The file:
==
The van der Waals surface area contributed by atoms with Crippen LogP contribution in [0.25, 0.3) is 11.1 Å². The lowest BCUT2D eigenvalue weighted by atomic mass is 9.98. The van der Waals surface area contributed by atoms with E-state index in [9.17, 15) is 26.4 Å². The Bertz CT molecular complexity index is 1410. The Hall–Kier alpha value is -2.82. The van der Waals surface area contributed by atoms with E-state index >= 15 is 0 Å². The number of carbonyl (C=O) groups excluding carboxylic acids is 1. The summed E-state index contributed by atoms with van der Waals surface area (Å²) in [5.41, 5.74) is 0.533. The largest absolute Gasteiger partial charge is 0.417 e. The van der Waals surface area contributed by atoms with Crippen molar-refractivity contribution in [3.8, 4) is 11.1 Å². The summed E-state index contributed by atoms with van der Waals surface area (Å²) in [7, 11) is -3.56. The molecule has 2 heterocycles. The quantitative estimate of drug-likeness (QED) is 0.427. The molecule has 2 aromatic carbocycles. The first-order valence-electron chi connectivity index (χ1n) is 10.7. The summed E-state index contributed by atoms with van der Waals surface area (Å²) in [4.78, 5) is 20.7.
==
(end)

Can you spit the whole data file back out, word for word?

The van der Waals surface area contributed by atoms with Crippen LogP contribution in [0.25, 0.3) is 11.1 Å². The lowest BCUT2D eigenvalue weighted by atomic mass is 9.98. The van der Waals surface area contributed by atoms with E-state index in [9.17, 15) is 26.4 Å². The Bertz CT molecular complexity index is 1410. The Hall–Kier alpha value is -2.82. The van der Waals surface area contributed by atoms with E-state index >= 15 is 0 Å². The number of carbonyl (C=O) groups excluding carboxylic acids is 1. The summed E-state index contributed by atoms with van der Waals surface area (Å²) in [5.41, 5.74) is 0.533. The largest absolute Gasteiger partial charge is 0.417 e. The van der Waals surface area contributed by atoms with Crippen molar-refractivity contribution in [3.8, 4) is 11.1 Å². The summed E-state index contributed by atoms with van der Waals surface area (Å²) in [7, 11) is -3.56. The molecule has 2 heterocycles. The quantitative estimate of drug-likeness (QED) is 0.427. The molecule has 2 aromatic carbocycles. The first-order valence-electron chi connectivity index (χ1n) is 10.7. The summed E-state index contributed by atoms with van der Waals surface area (Å²) in [4.78, 5) is 20.7.